I prefer art outside museums. In museums these pieces are indeed cold and like pinned butterflies in an entomology exhibit. When art comes to life is when you stumble upon it or where it plays the double function of displaying the virtuosity of the artist as well as functional decor for where it is displayed. One of the most moving art works I ever saw was that of the "Pregnant Madonna" by Piero de la Francesca. Alone in its specially made tiny chapel in the middle of nowhere in Tuscany. My wife was pregnant and dressed almost identically in a short version of the Madonna's dress.

    http://en.wikipedia.org/wiki/Madonna_del_Parto

    Indeed La Gioconda is tiny and people aren't quite prepared for such a tiny masterpiece. Sculpture feels cold, but once seeing how it is brought forth you might change your mind. If your ever in Florence don't miss going to L'Accademia, Michelangelo used to teach there, for a peek at the creative process. Or go to San Pietro in Vincoli in Rome to look at Moses. That is an incredible work of art. Or the Trevi Fountain by Bernini. Now picture it with the blonde( Anita Ekberg) dancing in the fountain scene in La Dolce Vitta! Makes art come to life indeed!

    http://en.wikipedia.org/wiki/Accademia_Gallery
  11. Standard member mikelom
    Ajarn
    21 Feb '11 13:40
    Originally posted by scacchipazzo
    I prefer art outside museums. In museums these pieces are indeed cold and like pinned butterflies in an entomology exhibit. When art comes to life is when you stumble upon it or where it plays the double function of displaying the virtuosity of the artist as well as functional decor for where it is displayed. One of the most moving art works I ever saw ...[text shortened]... ce Vitta! Makes art come to life indeed!

    http://en.wikipedia.org/wiki/Accademia_Gallery
    I would need to refer also to Edgar Degas, apres le bain, or some simple Ballerina classes. Some of that pastel light, when seen for real at the Musee d'Orsay, is quite alive and a stunning play of colours.

    -m.

    Now this is culture. 🙂
  12. 21 Feb '11 15:20
    the art that i see outdoors that i appreciate is fountains that have colored glass. you do not see it often but now and then, mostly outside of office buildings, you find a waterfall that uses colored glass. very nice.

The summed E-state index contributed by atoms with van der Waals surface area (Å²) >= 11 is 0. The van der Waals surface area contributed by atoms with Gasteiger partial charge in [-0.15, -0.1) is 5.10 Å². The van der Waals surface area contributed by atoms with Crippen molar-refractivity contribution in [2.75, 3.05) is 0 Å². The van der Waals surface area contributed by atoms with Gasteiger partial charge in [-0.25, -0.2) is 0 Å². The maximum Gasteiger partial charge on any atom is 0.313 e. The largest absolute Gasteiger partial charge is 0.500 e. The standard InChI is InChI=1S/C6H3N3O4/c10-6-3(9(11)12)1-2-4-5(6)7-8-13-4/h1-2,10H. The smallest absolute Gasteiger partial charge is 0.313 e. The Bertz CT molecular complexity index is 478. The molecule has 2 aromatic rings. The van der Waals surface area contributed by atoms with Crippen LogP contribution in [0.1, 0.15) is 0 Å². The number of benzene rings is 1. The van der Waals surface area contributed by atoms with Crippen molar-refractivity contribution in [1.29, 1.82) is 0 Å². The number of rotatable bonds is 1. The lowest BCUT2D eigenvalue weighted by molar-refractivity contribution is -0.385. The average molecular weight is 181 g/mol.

13. 21 Feb '11 20:44
    Originally posted by reinfeld
    this is not a "culture forum". it needs to be renamed as a music forum.

    music is a wonderful human invention. bless all the varities and all the musicians.

    if you want a "culture forum" then please also give us a "music forum" and let art and literature and such have their own place.
    If you start a thread on art and/or literature and such, it will live as long as there is interest.

    These I some ideas I would like to see explored by educated thinkers. Do they belong in this forum? Do people think they'd be interesting?

    What is the difference/relationship between culture and *A* culture.

    What factors allow culture/a culture to flourish? Are there Golden Ages? If so, why? Can one be engineered to occur? Why do they end?

    Similarly, what is cultural progress and what are its prerequisites?

    Whence classical music? Is it mined out? (Sorry, it's about music.)

    The value of travel.

    Favorite cultural travel destinations and why.

    Transitions in art (e.g., the reasons for the transition to French Impressionism, then to Post-Impressionism to Art Nouveau)

    What makes something a work of art? Or, what is art for?

    The interface of culture and commerce. (e.g, Jeff Koons Balloon Dog incident)

    Art, propaganda and "Kultur" -- examples and lessons

    What makes for good education in the cultural aspects of life?

    Ten desert island books (fiction/nonfiction), ten desert island records, movies, art works, etc. (Or ten for my library of you don't like desert island lists.)
  14. 21 Feb '11 20:52
    Originally posted by scacchipazzo
    I can't rememebr the last time anyone piped in about literature, painting, poetry, sculpture or other form of non-musical art. Plus there's no cool little utube videos of artists painting or even their models posing. I'd love a utube of Boticelli's Birth of Venus being painted!
    The model release form specified PAL DVD format.
  15. 21 Feb '11 20:54 / 4 edits
    Originally posted by scacchipazzo
    Not better than the sublime Rafael, the greatest of all time! Titian was indeed truly great as was Caravaggio, but fancy stumbling upon the models in the Card Sharps and you'd run the other way!

    Quite lovely that Venus of Urbino, but not as stunning as the Boticelli model.
    yet she is quietly alluring 🙂 Them renaissance Italian masters liked their chicks a little more meaty than the stick insects which pass for models today! I am not sure if Rafael painted many pagan themes, Titian was not so worried as long as the money was good.